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Voluntary Trial Resolution in Florida

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What Is Voluntary Trial Resolution?

Voluntary trial resolution, or a private trial, is a type of alternative dispute resolution that allows two parties to come to an agreement by way of a third party acting as a judge and offering a verdict. In 1999 Florida legislature passed legislation that the Trial Lawyers Section of the Florida Bar sponsored. The law mirrored similar legislation in California designed to help reduce the backlog of cases (leading to delays in receiving trial dates) and the diminished judicial resources. Florida legislators appended the arbitration proceeding in Statute 44.104 so that for the past 20 years, it has been: “Voluntary binding arbitration and voluntary trial resolution.”

Voluntary trial resolution allows for a lawyer who has been in good standing with the Florida Bar for more than five years to act as a trial resolution judge (44.104.2). If both parties can agree on who that should be, then the court will follow that directive. However, if the parties cannot agree, a court-appointed trial resolution judge is assigned within ten days of the request. The Florida Evidence Code and the Rules of Civil Procedure apply to the private trial proceedings, which means that it is more formal than arbitration and, in many ways, is similar to a civil trial held in a circuit or county court. For example, the trial resolution judge has the authority to enter orders on motions to dismiss and to resolve discovery disputes, if they occur.

It is important to note one distinction between a civil trial and a private trial: Although there have been legislative attempts to establish a jury trial option for voluntary trial resolution, at this time, there is no procedure in place to allow for this.

What Are the Benefits to a Private Trial?

Choosing a private trial has many benefits to consider. First, like most other alternative dispute resolution types, it can frequently be less costly than going to trial in the standard process. Unlike a regular trial, both parties have more control if they can agree on the trial resolution judge. The ability to select the decision-maker, access the benefit of appeal, and the application of civil procedures, set a private trial apart from arbitration. Additionally, like arbitration, a private trial affords the parties more flexibility in determining the schedule for the hearings. Although the compensation for the trial resolution judge might seem costly, in the long run, it has the potential to save time and money by avoiding litigation.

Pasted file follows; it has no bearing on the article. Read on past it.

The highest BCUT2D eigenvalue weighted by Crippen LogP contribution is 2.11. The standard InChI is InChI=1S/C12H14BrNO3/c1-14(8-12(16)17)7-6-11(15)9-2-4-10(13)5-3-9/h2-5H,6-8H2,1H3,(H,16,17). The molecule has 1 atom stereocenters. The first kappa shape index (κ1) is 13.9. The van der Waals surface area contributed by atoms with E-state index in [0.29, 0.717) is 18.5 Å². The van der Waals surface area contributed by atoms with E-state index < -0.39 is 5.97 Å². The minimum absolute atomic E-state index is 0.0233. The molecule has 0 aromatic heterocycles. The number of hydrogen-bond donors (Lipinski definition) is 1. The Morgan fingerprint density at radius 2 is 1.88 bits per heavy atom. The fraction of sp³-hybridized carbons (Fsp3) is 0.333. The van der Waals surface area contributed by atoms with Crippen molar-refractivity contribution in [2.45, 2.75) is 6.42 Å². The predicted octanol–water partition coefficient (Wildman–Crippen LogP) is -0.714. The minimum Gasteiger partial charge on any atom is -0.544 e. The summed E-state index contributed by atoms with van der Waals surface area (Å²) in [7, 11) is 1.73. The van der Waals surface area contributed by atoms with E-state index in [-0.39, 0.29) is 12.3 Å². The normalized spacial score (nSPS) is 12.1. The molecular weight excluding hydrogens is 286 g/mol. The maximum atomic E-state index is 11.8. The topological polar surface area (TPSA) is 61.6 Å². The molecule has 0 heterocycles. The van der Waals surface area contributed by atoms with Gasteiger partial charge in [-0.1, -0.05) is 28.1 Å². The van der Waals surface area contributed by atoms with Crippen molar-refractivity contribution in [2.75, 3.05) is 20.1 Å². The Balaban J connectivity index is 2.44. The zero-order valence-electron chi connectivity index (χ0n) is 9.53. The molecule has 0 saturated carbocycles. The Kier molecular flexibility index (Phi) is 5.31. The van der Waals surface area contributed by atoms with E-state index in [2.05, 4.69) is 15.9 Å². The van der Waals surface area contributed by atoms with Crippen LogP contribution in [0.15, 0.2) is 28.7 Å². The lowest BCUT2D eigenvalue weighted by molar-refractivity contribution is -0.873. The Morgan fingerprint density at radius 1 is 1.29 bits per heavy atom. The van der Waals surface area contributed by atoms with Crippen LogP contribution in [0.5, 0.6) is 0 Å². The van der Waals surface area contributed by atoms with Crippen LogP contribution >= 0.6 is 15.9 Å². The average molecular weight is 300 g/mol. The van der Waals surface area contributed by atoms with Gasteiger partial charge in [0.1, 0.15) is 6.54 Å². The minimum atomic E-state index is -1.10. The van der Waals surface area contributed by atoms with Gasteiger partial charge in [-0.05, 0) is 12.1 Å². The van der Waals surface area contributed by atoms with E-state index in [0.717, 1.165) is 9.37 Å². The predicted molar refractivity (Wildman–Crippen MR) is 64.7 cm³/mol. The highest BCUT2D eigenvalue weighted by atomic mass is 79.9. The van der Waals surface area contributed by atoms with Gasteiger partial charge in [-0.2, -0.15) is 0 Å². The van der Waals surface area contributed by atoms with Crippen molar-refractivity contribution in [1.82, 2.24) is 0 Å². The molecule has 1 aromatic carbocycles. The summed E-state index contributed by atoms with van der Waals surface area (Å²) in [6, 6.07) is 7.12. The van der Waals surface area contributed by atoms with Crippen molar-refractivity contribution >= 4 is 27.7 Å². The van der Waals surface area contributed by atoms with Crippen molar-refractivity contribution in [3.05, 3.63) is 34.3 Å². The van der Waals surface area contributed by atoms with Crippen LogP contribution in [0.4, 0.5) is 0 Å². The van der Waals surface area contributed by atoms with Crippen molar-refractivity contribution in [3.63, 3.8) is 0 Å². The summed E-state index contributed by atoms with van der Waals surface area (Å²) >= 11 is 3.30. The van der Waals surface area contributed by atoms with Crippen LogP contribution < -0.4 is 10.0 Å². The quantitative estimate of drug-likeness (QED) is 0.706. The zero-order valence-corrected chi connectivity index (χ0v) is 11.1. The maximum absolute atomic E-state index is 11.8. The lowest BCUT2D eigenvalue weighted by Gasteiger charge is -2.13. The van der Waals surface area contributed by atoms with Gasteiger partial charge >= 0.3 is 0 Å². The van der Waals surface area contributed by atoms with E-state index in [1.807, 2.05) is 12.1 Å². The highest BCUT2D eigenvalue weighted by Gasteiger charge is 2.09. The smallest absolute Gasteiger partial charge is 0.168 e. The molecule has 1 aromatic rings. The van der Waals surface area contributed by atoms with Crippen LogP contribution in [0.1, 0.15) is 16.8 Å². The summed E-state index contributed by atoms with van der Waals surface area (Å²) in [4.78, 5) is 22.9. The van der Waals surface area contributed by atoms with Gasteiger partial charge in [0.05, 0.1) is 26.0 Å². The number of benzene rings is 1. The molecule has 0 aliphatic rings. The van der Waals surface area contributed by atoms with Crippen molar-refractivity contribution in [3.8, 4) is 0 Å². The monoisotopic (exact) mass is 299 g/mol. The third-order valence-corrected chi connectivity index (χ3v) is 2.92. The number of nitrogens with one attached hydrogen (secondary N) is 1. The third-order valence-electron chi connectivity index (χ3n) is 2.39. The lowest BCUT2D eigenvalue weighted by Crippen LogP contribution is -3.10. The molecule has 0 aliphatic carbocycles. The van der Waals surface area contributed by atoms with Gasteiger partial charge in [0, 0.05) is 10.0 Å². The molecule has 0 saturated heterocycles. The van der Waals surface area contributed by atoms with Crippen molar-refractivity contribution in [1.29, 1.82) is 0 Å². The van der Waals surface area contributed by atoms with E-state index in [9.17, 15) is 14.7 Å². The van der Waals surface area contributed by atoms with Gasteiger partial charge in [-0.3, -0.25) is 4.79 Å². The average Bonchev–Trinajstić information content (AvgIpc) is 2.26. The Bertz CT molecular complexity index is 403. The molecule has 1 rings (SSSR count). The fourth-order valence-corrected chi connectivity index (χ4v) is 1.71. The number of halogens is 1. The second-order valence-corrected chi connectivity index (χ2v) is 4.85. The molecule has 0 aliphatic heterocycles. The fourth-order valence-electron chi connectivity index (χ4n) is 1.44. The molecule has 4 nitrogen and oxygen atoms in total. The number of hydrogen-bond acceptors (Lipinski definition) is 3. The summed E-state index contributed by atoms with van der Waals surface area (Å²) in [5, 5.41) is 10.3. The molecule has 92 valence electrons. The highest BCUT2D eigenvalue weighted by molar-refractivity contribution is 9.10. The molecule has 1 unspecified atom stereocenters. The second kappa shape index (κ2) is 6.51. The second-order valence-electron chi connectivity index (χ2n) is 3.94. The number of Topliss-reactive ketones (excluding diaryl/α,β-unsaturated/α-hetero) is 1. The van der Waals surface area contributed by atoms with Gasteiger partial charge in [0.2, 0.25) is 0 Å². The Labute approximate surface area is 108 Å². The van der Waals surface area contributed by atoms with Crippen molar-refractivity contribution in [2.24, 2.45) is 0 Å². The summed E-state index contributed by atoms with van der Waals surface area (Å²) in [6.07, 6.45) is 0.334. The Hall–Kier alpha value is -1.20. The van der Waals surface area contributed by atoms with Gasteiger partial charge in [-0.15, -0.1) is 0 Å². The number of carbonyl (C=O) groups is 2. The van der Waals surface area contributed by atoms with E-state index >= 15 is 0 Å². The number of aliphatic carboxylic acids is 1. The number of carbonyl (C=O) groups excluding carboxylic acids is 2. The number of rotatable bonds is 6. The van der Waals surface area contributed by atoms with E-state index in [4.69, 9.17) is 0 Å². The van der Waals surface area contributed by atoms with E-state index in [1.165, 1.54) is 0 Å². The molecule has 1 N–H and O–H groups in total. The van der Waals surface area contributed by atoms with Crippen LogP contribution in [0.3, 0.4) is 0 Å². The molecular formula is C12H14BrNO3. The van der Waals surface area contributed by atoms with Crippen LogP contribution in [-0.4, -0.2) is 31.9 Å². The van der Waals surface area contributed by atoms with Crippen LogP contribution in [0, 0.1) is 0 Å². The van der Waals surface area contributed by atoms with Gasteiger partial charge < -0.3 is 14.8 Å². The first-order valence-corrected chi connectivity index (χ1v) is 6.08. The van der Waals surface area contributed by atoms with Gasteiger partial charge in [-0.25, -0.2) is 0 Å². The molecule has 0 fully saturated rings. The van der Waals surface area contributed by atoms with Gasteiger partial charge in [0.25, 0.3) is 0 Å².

What Doesn’t Qualify for Voluntary Trial Resolution?

According to 44.104.14: “This section shall not apply to any dispute involving child custody, visitation, or child support, or to any dispute which involves the rights of a third party not a party to the arbitration or voluntary trial resolution when the third party would be an indispensable party if the dispute were resolved in court or when the third party notifies the chief arbitrator or the trial resolution judge that the third party would be a proper party if the dispute were resolved in court, that the third party intends to intervene in the action in court, and that the third party does not agree to proceed under this section.”

So, if there are children involved in civil litigation, then a private trial is not a viable option in Florida, though mediation is a potential alternative. Additionally, if the dispute involves a matter of Constitutional law, it is disqualified from voluntary trial resolution.

How Is Voluntary Trial Resolution Different From Arbitration?

Apart from the formality distinction mentioned above, the biggest differentiator between voluntary trial resolution and arbitration is the ability to file an appeal.

According to the Florida statutes, there are minimal circumstances under which an appeal may be filed regarding an arbitration decision. F.S. 44.104.10 states: “An appeal of a voluntary binding arbitration decision shall be taken to the circuit court and shall be limited to review on the record and not de novo, of: (a) Any alleged failure of the arbitrators to comply with the applicable rules of procedure or evidence. (b) Any alleged partiality or misconduct by an arbitrator prejudicing the rights of any party.

(c) Whether the decision reaches a result contrary to the Constitution of the United States or of the State of Florida.”

In contrast, the following statute (which speaks to voluntary trial resolution) states: “Any party may enforce a final decision rendered in a voluntary trial by filing a petition for final judgment in the circuit court in the circuit in which the voluntary trial took place. Upon entry of final judgment by the circuit court, any party may appeal to the appropriate appellate court. Factual findings determined in the voluntary trial are not subject to appeal.” (F.S. 44.104.11).

This allows both parties to retain more power over the outcome than what they retain with arbitration. Subsequently, voluntary trial resolution maintains both formality and flexibility, making it a valuable candidate for case resolution.

Are You Considering a Private Trial?

If you are involved in a circumstance where you’re considering civil litigation, an experienced attorney can help you discern whether or not a private trial is a beneficial option. Our team at Boyer Law Firm is here to answer your questions and help you understand all of your options. Contact us today for more information.


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